That is what really sucks, Greer added. Every year, we say we're gonna get bigger and better. And every year we bury somebody.
He paused for a moment to consider the statement.
I guess that's what drives us. But man, is it tough to deal with.
Still Making an Impact
It may sound ridiculous, given that he died at such a young age and left two boys and a wife behind, but in many ways Bob Perks was fortunate. Through hard work, sound investment, and strong health and life insurance policies, his family was able to maintain solid financial footing during his illness and even after his death.
The only thing the family required from Penn State Coaches vs. Cancer was the moral support of friends during those difficult times.
Many families in similar situations have trouble paying bills, and it is easy to see why. Doreen Perks worked in medical sales before starting a family with Bob, and once did a study on interferon treatments. She determined that the amount of the drug needed to treat a patient for one year cost about $300,000.
The bills for the surgeries Bob had would have added up to nearly $500,000 had the insurance companies not covered the costs. There is no telling what the experimental treatments would have come to.
Then there was the potential for losing income from not being able to work. Even things that seem relatively small can add up. A lift chair like the one that made Perks' life so much better in the summer of 2005 runs about $500.
That $500 was not an issue for the Perks family. But what of the family of a cancer patient who had not done so well financially and had not been in a position to purchase such comprehensive health and life insurance?
That is where the Bob Perks Cancer Assistance Fund comes into play. Before BPCAF, Penn State Coaches vs. Cancer was a typical branch charity, with the money raised going straight to the American Cancer Society. Whatever came back for local use was dictated by the national organization.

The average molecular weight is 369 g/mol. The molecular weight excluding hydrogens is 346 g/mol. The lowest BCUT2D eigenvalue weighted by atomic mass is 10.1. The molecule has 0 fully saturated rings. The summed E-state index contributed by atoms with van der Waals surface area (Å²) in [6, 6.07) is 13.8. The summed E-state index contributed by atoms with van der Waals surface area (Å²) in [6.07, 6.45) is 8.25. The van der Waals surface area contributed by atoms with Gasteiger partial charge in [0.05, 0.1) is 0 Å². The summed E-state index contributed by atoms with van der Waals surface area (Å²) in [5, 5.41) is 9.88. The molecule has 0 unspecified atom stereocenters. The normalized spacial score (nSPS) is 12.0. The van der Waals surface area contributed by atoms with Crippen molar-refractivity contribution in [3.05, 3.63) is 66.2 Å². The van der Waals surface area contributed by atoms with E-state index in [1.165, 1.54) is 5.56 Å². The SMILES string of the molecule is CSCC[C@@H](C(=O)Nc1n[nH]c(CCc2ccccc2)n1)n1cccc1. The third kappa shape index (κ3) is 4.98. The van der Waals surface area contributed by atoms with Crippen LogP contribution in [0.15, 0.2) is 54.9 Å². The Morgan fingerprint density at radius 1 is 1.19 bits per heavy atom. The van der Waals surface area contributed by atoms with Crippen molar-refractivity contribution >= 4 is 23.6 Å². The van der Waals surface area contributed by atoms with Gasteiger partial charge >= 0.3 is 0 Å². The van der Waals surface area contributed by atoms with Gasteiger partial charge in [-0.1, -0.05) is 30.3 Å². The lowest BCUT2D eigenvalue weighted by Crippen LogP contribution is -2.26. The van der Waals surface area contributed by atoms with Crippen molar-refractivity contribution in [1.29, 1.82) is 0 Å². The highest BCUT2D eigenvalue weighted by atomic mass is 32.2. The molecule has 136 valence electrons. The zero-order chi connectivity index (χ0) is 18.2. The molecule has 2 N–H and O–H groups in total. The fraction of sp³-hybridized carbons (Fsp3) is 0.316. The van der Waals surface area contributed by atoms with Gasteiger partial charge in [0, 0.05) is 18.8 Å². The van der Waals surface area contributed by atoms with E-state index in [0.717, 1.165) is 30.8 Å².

But Perks, Greer and everyone else at Penn State Coaches vs. Cancer always wanted to find a way to make sure even more of the money made in Happy Valley stayed in Happy Valley, to help cancer patients buy groceries or pay heating bills or make mortgage payments or buy lift chairs.
Truth be told, there were times when they were so moved by the issues local folks were having that they went ahead and gave them cash out of their own pockets.
Bob fought with me year in and year out, saying we've got to legitimize this, Greer said. It's the right thing to do and it's about his legacy.
At the time of this writing, BPCAF was on the verge of receiving 501(c)(3) status from the Internal Revenue Service, meaning, in layman's terms, it can officially accept tax-exempt charitable donations. Once that is in place, a deal will kick in with Penn State Coaches vs. Cancer and the national organization that allows a percentage of every dollar raised locally to go straight to BPCAF, which will distribute it to cancer patients and their families in the State College area.
Doreen Perks, who began working to establish BPCAF shortly after Bob's death, explained it best when she said, If there was just a Bob Perks Cancer Assistance Fund, we'd be helping a lot of people but nobody would ever get cured. So Coaches vs. Cancer will help local people struggling financially, but they'll also help through the American Cancer Society. ACS is the big picture. We're the small local picture.
A Fitting Tribute
Now 5 years old, Garrett Perks has so many questions. Where is his daddy now? When mommy's back hurts, does that mean she'll be leaving soon? Doreen struggles for answers when looking at a face that reminds her so much of Bob's. Ryan, now 2, is too young to have clear memories of his father. But they both can see him on video.
I had Bob's dad make all of our little video cassettes into DVDs, Doreen said. And sometimes we'll put in a DVD and the kids can watch daddy and he's playing with them. It's fun. I don't know if either of them will have long-term memories, but we can create memories.
Sometimes, if you watch the same movie enough times, you start to think these are your memories.
For those who knew Perks through the years, his legacy will live on through Coaches vs. Cancer and the new charity.
He wanted to help, and he wanted to take this local, Doreen said. He was a Penn State and State College guy, and he wanted to give back to his community. And I think all of this, not only CVC but now the BPCAF, is doing that.
Call it a positive ending to one man's life story.
But not necessarily a happy one.
I'll tell you, I would sit there and watch him look at his two young boys Parkhill said, his voice trailing off. This is hard so hard. Bob was the best. Just the best.